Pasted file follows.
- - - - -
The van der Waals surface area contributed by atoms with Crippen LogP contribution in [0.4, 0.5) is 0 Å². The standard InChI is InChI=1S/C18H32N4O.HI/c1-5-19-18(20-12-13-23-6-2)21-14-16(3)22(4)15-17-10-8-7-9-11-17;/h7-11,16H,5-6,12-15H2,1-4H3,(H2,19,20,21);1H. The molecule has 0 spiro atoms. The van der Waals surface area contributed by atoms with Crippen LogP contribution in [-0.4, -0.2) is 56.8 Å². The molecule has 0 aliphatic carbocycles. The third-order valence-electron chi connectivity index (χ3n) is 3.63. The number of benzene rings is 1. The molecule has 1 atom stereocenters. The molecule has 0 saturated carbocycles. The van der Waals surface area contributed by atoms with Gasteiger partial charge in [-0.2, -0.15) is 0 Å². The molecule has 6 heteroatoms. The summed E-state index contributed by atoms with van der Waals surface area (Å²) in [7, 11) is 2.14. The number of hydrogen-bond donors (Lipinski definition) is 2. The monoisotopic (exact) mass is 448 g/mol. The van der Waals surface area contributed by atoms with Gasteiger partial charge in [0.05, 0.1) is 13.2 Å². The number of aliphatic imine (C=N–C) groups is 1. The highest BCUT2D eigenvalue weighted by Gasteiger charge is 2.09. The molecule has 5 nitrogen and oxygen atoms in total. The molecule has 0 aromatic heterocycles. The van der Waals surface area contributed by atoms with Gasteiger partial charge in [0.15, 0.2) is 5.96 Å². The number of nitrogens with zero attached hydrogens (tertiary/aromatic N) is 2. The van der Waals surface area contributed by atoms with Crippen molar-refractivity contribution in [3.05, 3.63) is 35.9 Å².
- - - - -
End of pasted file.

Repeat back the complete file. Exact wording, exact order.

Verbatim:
The van der Waals surface area contributed by atoms with Crippen LogP contribution in [0.4, 0.5) is 0 Å². The standard InChI is InChI=1S/C18H32N4O.HI/c1-5-19-18(20-12-13-23-6-2)21-14-16(3)22(4)15-17-10-8-7-9-11-17;/h7-11,16H,5-6,12-15H2,1-4H3,(H2,19,20,21);1H. The molecule has 0 spiro atoms. The van der Waals surface area contributed by atoms with Crippen LogP contribution in [-0.4, -0.2) is 56.8 Å². The molecule has 0 aliphatic carbocycles. The third-order valence-electron chi connectivity index (χ3n) is 3.63. The number of benzene rings is 1. The molecule has 1 atom stereocenters. The molecule has 0 saturated carbocycles. The van der Waals surface area contributed by atoms with Gasteiger partial charge in [-0.2, -0.15) is 0 Å². The molecule has 6 heteroatoms. The summed E-state index contributed by atoms with van der Waals surface area (Å²) in [7, 11) is 2.14. The number of hydrogen-bond donors (Lipinski definition) is 2. The monoisotopic (exact) mass is 448 g/mol. The van der Waals surface area contributed by atoms with Gasteiger partial charge in [0.05, 0.1) is 13.2 Å². The number of aliphatic imine (C=N–C) groups is 1. The highest BCUT2D eigenvalue weighted by Gasteiger charge is 2.09. The molecule has 5 nitrogen and oxygen atoms in total. The molecule has 0 aromatic heterocycles. The van der Waals surface area contributed by atoms with Gasteiger partial charge in [0.15, 0.2) is 5.96 Å². The number of nitrogens with zero attached hydrogens (tertiary/aromatic N) is 2. The van der Waals surface area contributed by atoms with Crippen molar-refractivity contribution in [3.05, 3.63) is 35.9 Å².